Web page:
By Tyler Durden
Sweden has refused to join a joint international investigation into the recent attack on the Russian-owned Nord Stream 1 and 2 pipelines, citing national security concerns.
According to Mats Ljungqvist, the Swedish prosecutor involved in the country’s criminal investigation of the leaks in the Swedish economic zone, the country will not join a Eurojust Joint Investigation Team, which would require them to share their findings with Germany and Denmark.
Sweden notably reported the detection of underwater explosions on Sept. 26, shortly after which large patches of roiling gas could be seen on the surface in the same area. Nearly two weeks later, Sweden’s domestic security agency said their initial investigation into the explosions had “strengthened the suspicions of serious sabotage.”
Eurojust – an EU agency which coordinates judicial cooperation in criminal matters among member state agencies – said the Joint Investigation Team is “one of the most advanced tools used in international cooperation in criminal matters, comprising a legal agreement between competent authorities of two or more States for the purpose of carrying out criminal investigations.”
On Friday, Germany’s interior ministry said that the German Federal Police had completed their part of the investigation and turned in their findings.
Sweden’s concerns over joining the team – which typically take 12-24 months to investigate – is “directly linked to national security,” according to Ljungqvist in a statement to Reuters.
Ljungqvist’s remarks come after German news website Der Spiegel reported a similar situation, citing unnamed German security sources. It said that Sweden had rejected the idea of sharing information it uncovered from its probe into the Nord Stream leaks with Germany and Denmark, saying that “the confidentiality level of the results of its investigation was too high to share them with other states.”
Ljungqvist noted that outside of the proposed formal investigation team, Sweden had otherwise been cooperating with Denmark and Germany in investigating the Nord Stream leak. –The Epoch Times
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Days earlier, Sweden said they weren’t willing to share information with Russia regarding their investigation.
“In Sweden there is secrecy around preliminary investigation and that also applies in this case,” said outgoing PM Magdalena Andersson in an Oct. 11 statement to AP.
Swedish Security Services spokesperson said they are working with ‘other authorities,’ including internationally, as part of their own investigation.
More from The Epoch Times’ Mimi Nguyen Ly,
A total of four leaks were detected on the Nord Stream pipelines—two on Nord Stream 1 and two on Nord Stream 2—in late September, sparking widespread suspicions and concerns, including by NATO, of sabotage. While both Nord Stream pipelines, which travel through the Baltic Sea from Russia to Germany, were not in operation, both were filled with gas that leaked to the surface of the water. Nord Stream 1 had recently stopped supplying gas and Nord Stream 2 never began operating.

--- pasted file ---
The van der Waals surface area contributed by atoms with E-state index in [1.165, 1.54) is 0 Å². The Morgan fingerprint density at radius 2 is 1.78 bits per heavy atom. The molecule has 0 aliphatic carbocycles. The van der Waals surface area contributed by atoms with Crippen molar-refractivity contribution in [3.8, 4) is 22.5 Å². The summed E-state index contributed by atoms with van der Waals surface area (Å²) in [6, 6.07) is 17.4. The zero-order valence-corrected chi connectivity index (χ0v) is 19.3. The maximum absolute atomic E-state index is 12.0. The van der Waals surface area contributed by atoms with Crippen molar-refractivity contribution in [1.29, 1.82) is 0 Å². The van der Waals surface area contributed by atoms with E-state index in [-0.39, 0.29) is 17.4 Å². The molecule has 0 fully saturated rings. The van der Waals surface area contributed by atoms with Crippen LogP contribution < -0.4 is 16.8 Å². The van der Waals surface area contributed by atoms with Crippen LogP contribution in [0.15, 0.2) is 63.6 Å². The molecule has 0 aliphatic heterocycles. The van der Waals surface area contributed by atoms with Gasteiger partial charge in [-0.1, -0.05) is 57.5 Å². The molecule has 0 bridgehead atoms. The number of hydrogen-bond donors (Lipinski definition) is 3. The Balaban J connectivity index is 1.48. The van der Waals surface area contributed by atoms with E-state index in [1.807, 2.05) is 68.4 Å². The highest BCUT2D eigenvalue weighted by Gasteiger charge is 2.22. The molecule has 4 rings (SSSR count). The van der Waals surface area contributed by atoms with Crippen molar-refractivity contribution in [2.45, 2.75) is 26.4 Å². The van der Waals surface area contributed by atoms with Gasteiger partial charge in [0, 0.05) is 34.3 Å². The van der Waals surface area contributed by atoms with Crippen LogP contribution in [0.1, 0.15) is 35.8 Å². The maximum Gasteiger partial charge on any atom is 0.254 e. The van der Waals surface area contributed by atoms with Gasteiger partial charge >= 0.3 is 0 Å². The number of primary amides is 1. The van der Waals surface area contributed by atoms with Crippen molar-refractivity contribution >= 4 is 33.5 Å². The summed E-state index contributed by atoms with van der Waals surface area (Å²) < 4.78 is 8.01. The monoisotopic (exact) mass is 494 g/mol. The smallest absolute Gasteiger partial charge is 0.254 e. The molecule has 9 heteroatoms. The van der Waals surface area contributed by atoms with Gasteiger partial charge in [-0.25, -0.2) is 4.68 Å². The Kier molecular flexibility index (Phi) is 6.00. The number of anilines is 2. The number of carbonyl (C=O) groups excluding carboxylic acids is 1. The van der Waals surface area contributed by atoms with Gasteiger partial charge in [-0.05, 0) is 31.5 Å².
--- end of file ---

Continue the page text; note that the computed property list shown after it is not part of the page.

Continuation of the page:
The fourth leak, off southern Sweden, was reported by the Swedish coast guard on Sept. 29. The earlier three leaks were reported on Sept. 26. Nord Stream AG, the operator of the network, issued a statement that flagged the close timing of the three leaks. It told reporters:
“The destruction that occurred on the same day simultaneously on three strings of the offshore gas pipelines of the Nord Stream system is unprecedented.”
Prior to reports about the three leaks, explosions were recorded along the Nord Stream pipelines. A first explosion was recorded by seismologists early Monday southeast of the Danish island of Bornholm. A second, stronger blast northeast of the island that night was equivalent to a magnitude-2.3 earthquake. Seismic stations in Denmark, Norway, and Finland also registered the explosions.
Chief of Russia’s Foreign Intelligence Service told the Russian TASS news agency on Friday that they have intelligence data on sabotage at the two pipelines, but did not elaborate.
Nord Stream 1 had been the main source of Russian gas to Europe until late Aug. 19, when Russian state-owned oil and gas firm Gazprom shut off the gas for maintenance. In early September, Gazprom announced it had abandoned plans to restart gas flows through the pipeline to Germany indefinitely, saying that an oil leak in a critical turbine was not yet fixed. Russia has blamed international sanctions over the war in Ukraine for deterring the pipeline’s routine maintenance.
Meanwhile, Nord Stream 2 never came into operation. Germany in February halted the certification of the gas pipeline shortly prior to Russia’s invasion of Ukraine. At the time, German Chancellor Olaf Scholz said the refusal to certify the pipeline was in response to Russian President Vladimir Putin’s recognition of the independence of two Russian-backed breakaway regions in eastern Ukraine.
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